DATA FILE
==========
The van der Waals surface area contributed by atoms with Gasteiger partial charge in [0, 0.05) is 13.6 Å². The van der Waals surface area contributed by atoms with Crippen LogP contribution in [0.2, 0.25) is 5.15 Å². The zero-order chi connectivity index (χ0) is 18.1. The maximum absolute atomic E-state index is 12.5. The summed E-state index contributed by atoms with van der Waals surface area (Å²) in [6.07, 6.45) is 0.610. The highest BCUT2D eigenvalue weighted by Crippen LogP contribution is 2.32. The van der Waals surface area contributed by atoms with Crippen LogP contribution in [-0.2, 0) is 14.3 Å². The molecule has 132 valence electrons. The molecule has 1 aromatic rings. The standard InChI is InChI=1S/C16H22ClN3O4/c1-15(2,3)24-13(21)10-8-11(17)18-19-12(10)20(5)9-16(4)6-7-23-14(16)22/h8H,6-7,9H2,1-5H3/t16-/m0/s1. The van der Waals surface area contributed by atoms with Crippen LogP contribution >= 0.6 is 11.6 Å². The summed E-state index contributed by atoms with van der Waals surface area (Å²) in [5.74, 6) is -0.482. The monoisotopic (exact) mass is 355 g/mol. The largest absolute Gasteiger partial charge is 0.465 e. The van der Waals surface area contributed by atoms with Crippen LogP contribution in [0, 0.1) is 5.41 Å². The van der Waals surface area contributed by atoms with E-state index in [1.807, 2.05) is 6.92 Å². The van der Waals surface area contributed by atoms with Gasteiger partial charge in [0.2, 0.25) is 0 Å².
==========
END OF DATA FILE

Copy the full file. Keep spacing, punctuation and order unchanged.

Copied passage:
The van der Waals surface area contributed by atoms with Gasteiger partial charge in [0, 0.05) is 13.6 Å². The van der Waals surface area contributed by atoms with Crippen LogP contribution in [0.2, 0.25) is 5.15 Å². The zero-order chi connectivity index (χ0) is 18.1. The maximum absolute atomic E-state index is 12.5. The summed E-state index contributed by atoms with van der Waals surface area (Å²) in [6.07, 6.45) is 0.610. The highest BCUT2D eigenvalue weighted by Crippen LogP contribution is 2.32. The van der Waals surface area contributed by atoms with Crippen LogP contribution in [-0.2, 0) is 14.3 Å². The molecule has 132 valence electrons. The molecule has 1 aromatic rings. The standard InChI is InChI=1S/C16H22ClN3O4/c1-15(2,3)24-13(21)10-8-11(17)18-19-12(10)20(5)9-16(4)6-7-23-14(16)22/h8H,6-7,9H2,1-5H3/t16-/m0/s1. The van der Waals surface area contributed by atoms with Crippen LogP contribution >= 0.6 is 11.6 Å². The summed E-state index contributed by atoms with van der Waals surface area (Å²) in [5.74, 6) is -0.482. The monoisotopic (exact) mass is 355 g/mol. The largest absolute Gasteiger partial charge is 0.465 e. The van der Waals surface area contributed by atoms with Crippen LogP contribution in [0, 0.1) is 5.41 Å². The van der Waals surface area contributed by atoms with E-state index in [1.807, 2.05) is 6.92 Å². The van der Waals surface area contributed by atoms with Gasteiger partial charge in [0.2, 0.25) is 0 Å².